Generally, losing some body fat and eating real, unprocessed food will lower overall inflammation but a study from 2008 found that especially low-carbohydrate diets are very effective for lowering inflammatory proteins. 
Another factor for heart diseases is blood pressure. One study found that when obese participants followed a ketogenic diet for 48 weeks they reduced their blood pressure to a greater extent than a group following a low-fat diet supplemented orlistat. Orlistat is a drug that is used to treat obesity by its function as a lipase inhibitor and also is supposed to lower blood pressure and still the low-carb diet was more successful in this study.  In fact, evidence is accumulating showing show that refined-carbohydrates and sugar are major drivers of hypertension. 
There are certainly other factors contributing to heart diseases like a healthy gut microbiome or an adequate intake of vitamins and minerals like vitamin K2. 
However, this video is by no means a medical advice but simply states the scientific research on heart diseases.
Berger et al., Dietary cholesterol and cardiovascular disease: a systematic review and meta-analysis., Am J Clin Nutr. 2015
Sachdeva et al., Lipid levels in patients hospitalized with coronary artery disease: An analysis of 136,905 hospitalizations in Get With The Guidelines, American Heart Journal, 2009
Rajman et al., LDL particle size: an important drug target, Br J Clin Pharmacol, 1999
Volek, J.S.; Sharman, M.J.; Forsythe, C.E. Modification of lipoproteins by very low-carbohydrate diets. J. Nutr. 2005
Sharman et al., A ketogenic diet favorably affects serum biomarkers for cardiovascular disease in normal-weight men. J Nutr. 2002
Castelli, Epidemiology of triglycerides: a view from Framingham. Am J Cariol, 1992
Ren et al., Long-term coronary heart disease risk associated with very-low-density lipoprotein cholesterol in Chinese: the results of a 15-Year Chinese Multi-Provincial Cohort Study (CMCS)., Atherosclerosis, 2010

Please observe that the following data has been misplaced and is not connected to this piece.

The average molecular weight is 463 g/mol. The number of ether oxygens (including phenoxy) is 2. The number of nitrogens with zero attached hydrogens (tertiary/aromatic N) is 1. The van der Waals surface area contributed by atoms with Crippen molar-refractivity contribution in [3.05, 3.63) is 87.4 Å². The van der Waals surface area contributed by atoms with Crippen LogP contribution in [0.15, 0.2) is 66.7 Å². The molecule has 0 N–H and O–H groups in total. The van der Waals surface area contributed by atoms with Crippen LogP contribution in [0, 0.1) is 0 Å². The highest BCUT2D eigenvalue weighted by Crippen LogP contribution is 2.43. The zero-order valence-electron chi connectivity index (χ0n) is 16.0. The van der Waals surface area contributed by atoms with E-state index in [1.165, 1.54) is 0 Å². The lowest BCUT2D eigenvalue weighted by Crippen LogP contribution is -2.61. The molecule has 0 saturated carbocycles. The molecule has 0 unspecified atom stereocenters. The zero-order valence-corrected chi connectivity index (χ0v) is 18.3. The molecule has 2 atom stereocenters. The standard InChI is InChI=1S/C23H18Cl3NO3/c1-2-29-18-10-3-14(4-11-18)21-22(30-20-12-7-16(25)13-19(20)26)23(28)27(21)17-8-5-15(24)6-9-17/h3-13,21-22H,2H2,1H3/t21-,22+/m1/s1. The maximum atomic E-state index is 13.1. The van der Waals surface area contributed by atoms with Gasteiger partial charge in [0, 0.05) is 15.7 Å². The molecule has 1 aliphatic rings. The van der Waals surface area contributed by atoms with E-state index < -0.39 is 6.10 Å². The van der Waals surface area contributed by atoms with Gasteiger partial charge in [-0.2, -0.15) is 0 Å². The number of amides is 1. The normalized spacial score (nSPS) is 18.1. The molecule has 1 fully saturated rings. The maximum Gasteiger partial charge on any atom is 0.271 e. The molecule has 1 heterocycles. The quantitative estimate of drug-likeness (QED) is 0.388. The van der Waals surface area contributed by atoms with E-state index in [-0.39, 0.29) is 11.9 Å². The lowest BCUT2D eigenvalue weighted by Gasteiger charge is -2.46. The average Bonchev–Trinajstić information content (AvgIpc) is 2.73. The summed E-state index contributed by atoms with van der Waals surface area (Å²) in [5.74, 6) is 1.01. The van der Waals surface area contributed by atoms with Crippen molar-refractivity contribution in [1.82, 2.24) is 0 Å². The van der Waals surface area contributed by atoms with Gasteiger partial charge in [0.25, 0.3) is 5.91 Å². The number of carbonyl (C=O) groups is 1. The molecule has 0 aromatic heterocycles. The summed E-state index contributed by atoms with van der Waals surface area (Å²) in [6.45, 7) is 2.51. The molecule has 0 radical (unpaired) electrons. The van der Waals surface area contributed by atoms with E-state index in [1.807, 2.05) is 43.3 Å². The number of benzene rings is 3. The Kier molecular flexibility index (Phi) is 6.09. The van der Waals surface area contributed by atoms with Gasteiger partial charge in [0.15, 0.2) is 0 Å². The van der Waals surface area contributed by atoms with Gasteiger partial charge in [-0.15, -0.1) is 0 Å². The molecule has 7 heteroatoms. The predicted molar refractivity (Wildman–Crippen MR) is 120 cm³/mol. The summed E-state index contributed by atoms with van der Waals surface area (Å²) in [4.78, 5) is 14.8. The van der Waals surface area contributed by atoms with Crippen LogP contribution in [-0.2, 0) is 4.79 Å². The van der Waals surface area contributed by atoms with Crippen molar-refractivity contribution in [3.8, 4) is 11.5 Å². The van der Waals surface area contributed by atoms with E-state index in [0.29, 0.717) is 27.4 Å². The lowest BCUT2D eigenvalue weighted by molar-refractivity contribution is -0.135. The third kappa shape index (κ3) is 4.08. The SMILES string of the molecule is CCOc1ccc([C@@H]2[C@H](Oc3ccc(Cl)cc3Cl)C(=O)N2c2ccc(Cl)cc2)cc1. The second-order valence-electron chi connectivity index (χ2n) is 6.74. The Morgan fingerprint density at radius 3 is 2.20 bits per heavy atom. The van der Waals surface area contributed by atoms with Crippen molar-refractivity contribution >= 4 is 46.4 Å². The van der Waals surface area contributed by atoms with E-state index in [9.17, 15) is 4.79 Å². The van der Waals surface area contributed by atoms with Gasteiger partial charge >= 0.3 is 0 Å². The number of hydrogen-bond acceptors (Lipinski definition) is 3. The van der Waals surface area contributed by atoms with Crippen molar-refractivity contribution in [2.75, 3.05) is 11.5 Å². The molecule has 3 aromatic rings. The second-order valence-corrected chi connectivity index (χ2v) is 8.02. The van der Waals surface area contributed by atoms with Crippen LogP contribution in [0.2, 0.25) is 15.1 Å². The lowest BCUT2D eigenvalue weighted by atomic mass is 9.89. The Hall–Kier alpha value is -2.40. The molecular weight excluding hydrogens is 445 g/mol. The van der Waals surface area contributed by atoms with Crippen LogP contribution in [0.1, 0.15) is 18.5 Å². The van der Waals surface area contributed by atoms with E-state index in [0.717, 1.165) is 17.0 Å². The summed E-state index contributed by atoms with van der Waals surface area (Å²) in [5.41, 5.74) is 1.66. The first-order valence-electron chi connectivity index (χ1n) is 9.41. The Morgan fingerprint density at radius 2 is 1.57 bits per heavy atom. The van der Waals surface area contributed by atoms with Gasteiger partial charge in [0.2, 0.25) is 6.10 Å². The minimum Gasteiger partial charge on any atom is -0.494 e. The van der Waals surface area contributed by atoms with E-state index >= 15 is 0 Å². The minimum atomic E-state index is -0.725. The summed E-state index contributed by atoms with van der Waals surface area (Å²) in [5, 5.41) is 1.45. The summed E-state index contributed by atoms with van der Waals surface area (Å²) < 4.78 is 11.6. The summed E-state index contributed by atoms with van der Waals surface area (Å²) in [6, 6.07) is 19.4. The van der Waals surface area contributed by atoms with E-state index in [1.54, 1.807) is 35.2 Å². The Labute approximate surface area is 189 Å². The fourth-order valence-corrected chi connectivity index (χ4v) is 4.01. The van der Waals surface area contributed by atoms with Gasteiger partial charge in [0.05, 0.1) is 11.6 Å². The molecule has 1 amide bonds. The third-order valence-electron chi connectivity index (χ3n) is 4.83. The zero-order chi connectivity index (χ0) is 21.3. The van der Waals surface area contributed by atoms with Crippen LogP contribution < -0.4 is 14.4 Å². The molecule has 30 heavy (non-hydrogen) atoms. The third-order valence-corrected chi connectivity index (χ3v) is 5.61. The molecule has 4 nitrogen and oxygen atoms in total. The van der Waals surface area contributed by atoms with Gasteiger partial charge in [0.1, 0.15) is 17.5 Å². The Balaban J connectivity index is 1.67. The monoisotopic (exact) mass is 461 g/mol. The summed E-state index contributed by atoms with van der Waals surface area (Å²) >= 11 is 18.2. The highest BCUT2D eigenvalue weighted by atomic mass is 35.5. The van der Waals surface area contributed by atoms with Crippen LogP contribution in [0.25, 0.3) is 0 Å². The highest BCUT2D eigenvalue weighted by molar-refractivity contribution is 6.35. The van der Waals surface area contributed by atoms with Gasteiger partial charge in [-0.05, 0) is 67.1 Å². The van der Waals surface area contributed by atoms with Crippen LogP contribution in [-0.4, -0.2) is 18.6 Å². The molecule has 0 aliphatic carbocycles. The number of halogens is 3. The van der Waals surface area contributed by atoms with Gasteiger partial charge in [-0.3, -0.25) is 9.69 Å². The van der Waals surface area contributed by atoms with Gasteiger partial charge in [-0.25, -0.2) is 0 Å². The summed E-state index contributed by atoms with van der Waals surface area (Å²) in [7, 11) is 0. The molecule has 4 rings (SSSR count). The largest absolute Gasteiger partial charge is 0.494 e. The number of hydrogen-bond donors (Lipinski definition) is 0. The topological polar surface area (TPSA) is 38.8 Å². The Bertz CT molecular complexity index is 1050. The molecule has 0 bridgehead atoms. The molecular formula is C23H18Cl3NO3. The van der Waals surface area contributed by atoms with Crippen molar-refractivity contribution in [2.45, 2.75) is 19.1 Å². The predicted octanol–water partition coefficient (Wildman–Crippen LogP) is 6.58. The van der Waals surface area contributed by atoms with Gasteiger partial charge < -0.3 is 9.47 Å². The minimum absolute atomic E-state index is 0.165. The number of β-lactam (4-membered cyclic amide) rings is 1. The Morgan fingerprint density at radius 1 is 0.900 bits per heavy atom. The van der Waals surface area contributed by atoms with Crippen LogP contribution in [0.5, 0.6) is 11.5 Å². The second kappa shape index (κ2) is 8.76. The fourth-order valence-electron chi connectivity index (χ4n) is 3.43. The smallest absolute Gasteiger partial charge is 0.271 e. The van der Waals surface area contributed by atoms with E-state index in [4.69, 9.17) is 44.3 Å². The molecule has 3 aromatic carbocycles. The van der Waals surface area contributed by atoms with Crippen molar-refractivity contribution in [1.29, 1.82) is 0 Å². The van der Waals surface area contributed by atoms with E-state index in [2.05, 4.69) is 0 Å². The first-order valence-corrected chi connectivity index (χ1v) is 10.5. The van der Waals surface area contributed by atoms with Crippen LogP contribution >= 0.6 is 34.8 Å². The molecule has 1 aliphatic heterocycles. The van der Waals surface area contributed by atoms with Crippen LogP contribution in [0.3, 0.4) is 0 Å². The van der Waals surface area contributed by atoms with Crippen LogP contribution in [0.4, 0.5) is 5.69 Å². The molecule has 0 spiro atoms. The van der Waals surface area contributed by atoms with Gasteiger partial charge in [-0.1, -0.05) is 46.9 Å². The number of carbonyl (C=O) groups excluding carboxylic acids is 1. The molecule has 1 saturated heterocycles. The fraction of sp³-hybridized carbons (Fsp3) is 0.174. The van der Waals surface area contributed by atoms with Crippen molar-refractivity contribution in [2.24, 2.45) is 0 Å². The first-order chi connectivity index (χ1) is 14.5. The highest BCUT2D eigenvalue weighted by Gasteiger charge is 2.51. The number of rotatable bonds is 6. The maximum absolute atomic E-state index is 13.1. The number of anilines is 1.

Nordestgaard and Varbo, Triglycerides and cardiovascular disease, The Lancet, 2014
Garnder et al., Comparison of the Atkins, Zone, Ornish, and LEARN Diets for Change in Weight and Related Risk Factors Among Overweight Premenopausal Women, JAMA, 2007
Yang et al., Added sugar intake and cardiovascular diseases mortality among US adults., JAMA Intern Med., 2014
Rose et al., Corn Oil in Treatment of Ischaemic Heart Diseases, Brit med J, 1965
Kardys et al., C-reactive protein and risk of heart failure. The Rotterdam Study, American Heart Journal 2006
Fortsythe et al., Comparison of Low Fat and Low Carbohydrate Diets on Circulating Fatty Acid Composition and Markers of Inflammation, Lipids, 2008
Mayer, S.B.; Jeffreys, A.S.; Olsen, M.K.; McDuffie, J.R.; Feinglos, M.N.; Yancy, W.S. Two diets with different haemoglobin A1c and antiglycaemic medication effects despite similar weight loss in type 2 diabetes. Diabetes Obes. Metab. 2014
DiNicolantonia and Lucan, The wrong white crystals: not salt but sugar as aetiological in hypertension and cardiometabolic disease, Open Heart, 2014
Geleijnse et al., Dietary intake of menaquinone is associated with a reduced risk of coronary heart diseases: the Rotterdam Study, J Nutr, 2004